Why You Should Make Road Tests Part of the Hiring Process


One of the most important responsibilities a motor carrier has is to hire qualified drivers. This critical task, if conducted haphazardly or not performed at all, could have a negative ripple effect across the company and affect productivity, downtime, morale, expenses, and profitability. Due diligence should be given to screening applicants and conducting required background checks, but, arguably, the most reliable method to gauge a driver’s abilities and safety attitude is with a comprehensive road test.


Vetting drivers using a road test accomplishes two things: 1) it shows the driver can safely perform the duties required of the position, and 2) it demonstrates the motor carrier’s commitment to safety. While a road test does not guarantee the driver will never be involved in a future crash, it is a good barometer for determining if the driver is high risk. Likewise, a documented road test, along with proof of other safety initiatives, may help minimize a claim if the driver is later involved in an accident.


Summer traffic will see an increase in vacationers, inexperienced teen drivers, motorcyclists, and farm equipment on the roads. Likewise, joggers, bicyclists, and walkers create street crossing dangers. Remind drivers to be attentive to their surroundings and scan the road ahead for potential hazards.

The Federal Motor Carrier Safety Regulations (FMCSR) require road tests for all drivers operating doubles, triples or tanks as well as for those drivers who do not meet the exceptions listed in §391.33. However, even if an applicant is exempted, motor carriers can go above and beyond the regulations and administer a road test. It’s better to evaluate the driver’s skills firsthand than to trust such a crucial task to the opinions of strangers.


Selecting the right person to conduct the evaluation is just as important as the test itself. Motor carriers should select an experienced individual who can administer the test consistently, be objective, and provide constructive feedback. Preferably, the evaluator will hold a valid CDL with a clean MVR and understand the nuances of driving the equipment used in the test. Furthermore, this person should uphold the company’s safety values and be able to identify areas for improvement that can be addressed post-hire but before the driver is released on his or her own. Lastly, a driver cannot conduct a road test on himself/herself per §391.31.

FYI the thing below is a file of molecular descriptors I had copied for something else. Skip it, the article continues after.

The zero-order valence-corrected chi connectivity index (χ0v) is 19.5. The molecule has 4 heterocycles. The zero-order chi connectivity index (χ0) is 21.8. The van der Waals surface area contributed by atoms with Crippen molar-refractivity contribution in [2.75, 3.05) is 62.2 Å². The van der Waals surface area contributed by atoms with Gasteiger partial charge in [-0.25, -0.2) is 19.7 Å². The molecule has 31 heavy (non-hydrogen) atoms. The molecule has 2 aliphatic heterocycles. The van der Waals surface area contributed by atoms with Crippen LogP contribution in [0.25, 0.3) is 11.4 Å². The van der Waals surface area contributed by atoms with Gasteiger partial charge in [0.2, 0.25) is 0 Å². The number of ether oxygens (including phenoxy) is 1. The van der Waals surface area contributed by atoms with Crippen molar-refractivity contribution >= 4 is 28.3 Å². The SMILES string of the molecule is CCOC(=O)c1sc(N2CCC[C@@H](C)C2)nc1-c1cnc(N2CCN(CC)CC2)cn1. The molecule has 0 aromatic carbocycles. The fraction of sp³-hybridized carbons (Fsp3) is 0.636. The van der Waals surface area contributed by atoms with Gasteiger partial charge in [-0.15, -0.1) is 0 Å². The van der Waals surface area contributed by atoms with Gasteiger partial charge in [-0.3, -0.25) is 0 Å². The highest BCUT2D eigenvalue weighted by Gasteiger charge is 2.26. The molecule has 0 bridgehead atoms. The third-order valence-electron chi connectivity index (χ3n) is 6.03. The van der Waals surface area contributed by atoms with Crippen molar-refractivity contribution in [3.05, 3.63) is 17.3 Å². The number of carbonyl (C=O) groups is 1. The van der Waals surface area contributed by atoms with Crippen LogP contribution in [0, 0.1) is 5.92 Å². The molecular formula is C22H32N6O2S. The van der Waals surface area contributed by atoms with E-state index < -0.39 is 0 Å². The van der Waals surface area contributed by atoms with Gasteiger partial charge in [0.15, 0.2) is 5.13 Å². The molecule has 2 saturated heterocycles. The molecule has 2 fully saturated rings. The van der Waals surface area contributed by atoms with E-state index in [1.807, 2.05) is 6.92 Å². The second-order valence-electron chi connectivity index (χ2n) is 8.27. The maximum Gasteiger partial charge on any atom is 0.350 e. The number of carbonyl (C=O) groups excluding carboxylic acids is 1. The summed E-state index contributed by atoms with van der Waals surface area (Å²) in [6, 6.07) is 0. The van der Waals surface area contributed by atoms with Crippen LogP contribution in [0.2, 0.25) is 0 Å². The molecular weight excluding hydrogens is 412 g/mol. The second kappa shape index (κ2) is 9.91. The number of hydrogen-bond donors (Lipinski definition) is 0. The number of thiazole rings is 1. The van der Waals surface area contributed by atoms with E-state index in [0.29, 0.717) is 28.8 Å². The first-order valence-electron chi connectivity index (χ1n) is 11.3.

Establish a pre-determined route designed to evaluate the applicant in the conditions in which he/she will be expected to work. For instance, if the driver will operate in major cities, the route should include urban driving. Use a checklist to document the driver’s results and note areas for improvement. Consider utilizing the “Road Test Evaluation” form, which can be downloaded for free from Great West’s portal (www.gwccnet.com). After completing a road test form, the evaluator should sign the document and place it in the driver’s qualification file if the driver is hired.


  • Conduct a documented road test for each driver-applicant.

  • Develop post-accident retraining, including a road test, for all drivers involved in a preventable crash.

  • Conduct a road test on any driver assigned to operate a new type of tractor or trailer.


Note: These lists are not intended to be all-inclusive.

successful driver management book call to action

The information in this article is provided as a courtesy of Great West Casualty Company and is part of the Value-Driven® Company program. Value-Driven Company was created to help educate and inform insureds so they can make better decisions, build a culture that values safety, and manage risk more effectively. To see what additional resources Great West Casualty Company can provide for its insureds, please contact your safety representative, or click below to find an agent. 

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© Great West Casualty Company 2019. The material in this publication is the property of Great West Casualty Company unless otherwise noted and may not be reproduced without its written consent by any person other than a current insured of Great West Casualty Company for business purposes. Insured should attribute use as follows: “© Great West Casualty Company 2019. Used with permission by Great West Casualty Company.”

This material is intended to be a broad overview of the subject matter and is provided for informational purposes only. Great West Casualty Company does not provide legal advice to its insureds, nor does it advise insureds on employment-related issues. Therefore, the subject matter is not intended to serve as legal or employment advice for any issue(s) that may arise in the operations of its insureds. Legal advice should always be sought from the insured’s legal counsel. Great West Casualty Company shall have neither liability nor responsibility to any person or entity with respect to any loss, action, or inaction alleged to be caused directly or indirectly as a result of the information contained herein.